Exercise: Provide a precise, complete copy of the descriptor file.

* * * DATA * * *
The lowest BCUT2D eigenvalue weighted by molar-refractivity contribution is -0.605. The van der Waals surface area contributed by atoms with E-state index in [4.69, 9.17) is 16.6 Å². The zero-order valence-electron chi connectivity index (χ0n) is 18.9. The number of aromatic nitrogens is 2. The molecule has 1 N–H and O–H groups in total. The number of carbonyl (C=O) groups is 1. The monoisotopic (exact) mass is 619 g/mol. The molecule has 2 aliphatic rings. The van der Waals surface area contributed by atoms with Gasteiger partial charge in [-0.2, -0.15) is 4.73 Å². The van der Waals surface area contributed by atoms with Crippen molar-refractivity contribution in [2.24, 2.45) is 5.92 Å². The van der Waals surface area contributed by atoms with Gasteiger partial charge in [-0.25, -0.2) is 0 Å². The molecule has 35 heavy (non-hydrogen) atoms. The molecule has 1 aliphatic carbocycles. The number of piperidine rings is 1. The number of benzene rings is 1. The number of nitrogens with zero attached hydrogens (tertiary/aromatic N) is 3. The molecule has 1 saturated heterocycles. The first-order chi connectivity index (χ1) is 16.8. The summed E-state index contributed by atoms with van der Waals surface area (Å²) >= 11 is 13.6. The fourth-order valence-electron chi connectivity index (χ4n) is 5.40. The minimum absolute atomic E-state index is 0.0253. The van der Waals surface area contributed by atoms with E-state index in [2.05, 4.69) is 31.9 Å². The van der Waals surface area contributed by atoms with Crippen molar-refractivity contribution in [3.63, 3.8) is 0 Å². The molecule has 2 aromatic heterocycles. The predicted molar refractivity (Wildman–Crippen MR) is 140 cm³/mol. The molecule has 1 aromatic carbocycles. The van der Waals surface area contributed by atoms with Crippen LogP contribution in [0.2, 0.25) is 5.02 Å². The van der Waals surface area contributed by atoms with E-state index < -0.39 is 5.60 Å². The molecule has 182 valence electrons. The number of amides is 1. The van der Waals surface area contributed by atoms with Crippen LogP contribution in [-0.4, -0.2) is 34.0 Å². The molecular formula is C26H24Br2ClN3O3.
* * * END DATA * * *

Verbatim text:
The lowest BCUT2D eigenvalue weighted by molar-refractivity contribution is -0.605. The van der Waals surface area contributed by atoms with E-state index in [4.69, 9.17) is 16.6 Å². The zero-order valence-electron chi connectivity index (χ0n) is 18.9. The number of aromatic nitrogens is 2. The molecule has 1 N–H and O–H groups in total. The number of carbonyl (C=O) groups is 1. The monoisotopic (exact) mass is 619 g/mol. The molecule has 2 aliphatic rings. The van der Waals surface area contributed by atoms with Gasteiger partial charge in [-0.2, -0.15) is 4.73 Å². The van der Waals surface area contributed by atoms with Crippen molar-refractivity contribution in [2.24, 2.45) is 5.92 Å². The van der Waals surface area contributed by atoms with Gasteiger partial charge in [-0.25, -0.2) is 0 Å². The molecule has 35 heavy (non-hydrogen) atoms. The molecule has 1 aliphatic carbocycles. The number of piperidine rings is 1. The number of benzene rings is 1. The number of nitrogens with zero attached hydrogens (tertiary/aromatic N) is 3. The molecule has 1 saturated heterocycles. The first-order chi connectivity index (χ1) is 16.8. The summed E-state index contributed by atoms with van der Waals surface area (Å²) >= 11 is 13.6. The fourth-order valence-electron chi connectivity index (χ4n) is 5.40. The minimum absolute atomic E-state index is 0.0253. The van der Waals surface area contributed by atoms with E-state index in [2.05, 4.69) is 31.9 Å². The van der Waals surface area contributed by atoms with Crippen molar-refractivity contribution in [3.63, 3.8) is 0 Å². The molecule has 2 aromatic heterocycles. The predicted molar refractivity (Wildman–Crippen MR) is 140 cm³/mol. The molecule has 1 aromatic carbocycles. The van der Waals surface area contributed by atoms with Crippen LogP contribution in [0.2, 0.25) is 5.02 Å². The van der Waals surface area contributed by atoms with E-state index < -0.39 is 5.60 Å². The molecule has 182 valence electrons. The number of amides is 1. The van der Waals surface area contributed by atoms with Crippen LogP contribution in [-0.4, -0.2) is 34.0 Å². The molecular formula is C26H24Br2ClN3O3.